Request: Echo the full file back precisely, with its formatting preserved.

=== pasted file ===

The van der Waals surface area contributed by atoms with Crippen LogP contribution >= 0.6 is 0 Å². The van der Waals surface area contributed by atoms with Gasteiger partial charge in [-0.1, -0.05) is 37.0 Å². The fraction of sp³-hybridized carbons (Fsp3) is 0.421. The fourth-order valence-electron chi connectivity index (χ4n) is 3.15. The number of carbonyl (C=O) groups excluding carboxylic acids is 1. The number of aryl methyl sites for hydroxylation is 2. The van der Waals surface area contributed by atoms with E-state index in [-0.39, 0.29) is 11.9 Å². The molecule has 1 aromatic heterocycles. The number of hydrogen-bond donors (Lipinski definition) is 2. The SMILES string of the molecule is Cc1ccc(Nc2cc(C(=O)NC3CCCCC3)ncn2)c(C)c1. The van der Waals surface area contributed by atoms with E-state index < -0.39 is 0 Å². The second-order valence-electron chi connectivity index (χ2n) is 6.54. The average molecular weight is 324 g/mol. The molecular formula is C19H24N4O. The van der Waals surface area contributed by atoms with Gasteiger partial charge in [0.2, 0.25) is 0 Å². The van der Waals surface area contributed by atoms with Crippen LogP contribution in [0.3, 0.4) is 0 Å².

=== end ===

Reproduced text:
The van der Waals surface area contributed by atoms with Crippen LogP contribution >= 0.6 is 0 Å². The van der Waals surface area contributed by atoms with Gasteiger partial charge in [-0.1, -0.05) is 37.0 Å². The fraction of sp³-hybridized carbons (Fsp3) is 0.421. The fourth-order valence-electron chi connectivity index (χ4n) is 3.15. The number of carbonyl (C=O) groups excluding carboxylic acids is 1. The number of aryl methyl sites for hydroxylation is 2. The van der Waals surface area contributed by atoms with E-state index in [-0.39, 0.29) is 11.9 Å². The molecule has 1 aromatic heterocycles. The number of hydrogen-bond donors (Lipinski definition) is 2. The SMILES string of the molecule is Cc1ccc(Nc2cc(C(=O)NC3CCCCC3)ncn2)c(C)c1. The van der Waals surface area contributed by atoms with E-state index < -0.39 is 0 Å². The second-order valence-electron chi connectivity index (χ2n) is 6.54. The average molecular weight is 324 g/mol. The molecular formula is C19H24N4O. The van der Waals surface area contributed by atoms with Gasteiger partial charge in [0.2, 0.25) is 0 Å². The van der Waals surface area contributed by atoms with Crippen LogP contribution in [0.3, 0.4) is 0 Å².